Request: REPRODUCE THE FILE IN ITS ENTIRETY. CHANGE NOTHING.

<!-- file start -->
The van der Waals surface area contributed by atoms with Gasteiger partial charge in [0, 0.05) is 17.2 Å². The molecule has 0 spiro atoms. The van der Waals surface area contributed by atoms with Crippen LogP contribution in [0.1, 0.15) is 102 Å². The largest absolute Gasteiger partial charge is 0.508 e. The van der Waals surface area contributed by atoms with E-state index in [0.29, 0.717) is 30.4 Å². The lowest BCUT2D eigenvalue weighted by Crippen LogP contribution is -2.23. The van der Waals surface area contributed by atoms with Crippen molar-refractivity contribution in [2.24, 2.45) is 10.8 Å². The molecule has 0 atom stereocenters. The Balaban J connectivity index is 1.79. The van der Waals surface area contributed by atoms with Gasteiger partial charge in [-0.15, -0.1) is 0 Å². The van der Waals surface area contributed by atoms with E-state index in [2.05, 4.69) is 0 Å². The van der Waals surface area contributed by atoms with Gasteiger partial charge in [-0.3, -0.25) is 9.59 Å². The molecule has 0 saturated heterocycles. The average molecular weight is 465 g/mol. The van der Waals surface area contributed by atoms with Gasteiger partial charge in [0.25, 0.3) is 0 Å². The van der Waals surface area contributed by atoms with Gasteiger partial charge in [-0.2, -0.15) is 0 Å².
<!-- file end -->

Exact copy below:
The van der Waals surface area contributed by atoms with Gasteiger partial charge in [0, 0.05) is 17.2 Å². The molecule has 0 spiro atoms. The van der Waals surface area contributed by atoms with Crippen LogP contribution in [0.1, 0.15) is 102 Å². The largest absolute Gasteiger partial charge is 0.508 e. The van der Waals surface area contributed by atoms with E-state index in [0.29, 0.717) is 30.4 Å². The lowest BCUT2D eigenvalue weighted by Crippen LogP contribution is -2.23. The van der Waals surface area contributed by atoms with Crippen molar-refractivity contribution in [2.24, 2.45) is 10.8 Å². The molecule has 0 atom stereocenters. The Balaban J connectivity index is 1.79. The van der Waals surface area contributed by atoms with Gasteiger partial charge in [-0.15, -0.1) is 0 Å². The van der Waals surface area contributed by atoms with E-state index in [2.05, 4.69) is 0 Å². The van der Waals surface area contributed by atoms with Gasteiger partial charge in [-0.3, -0.25) is 9.59 Å². The molecule has 0 saturated heterocycles. The average molecular weight is 465 g/mol. The van der Waals surface area contributed by atoms with Gasteiger partial charge in [0.25, 0.3) is 0 Å². The van der Waals surface area contributed by atoms with Gasteiger partial charge in [-0.2, -0.15) is 0 Å².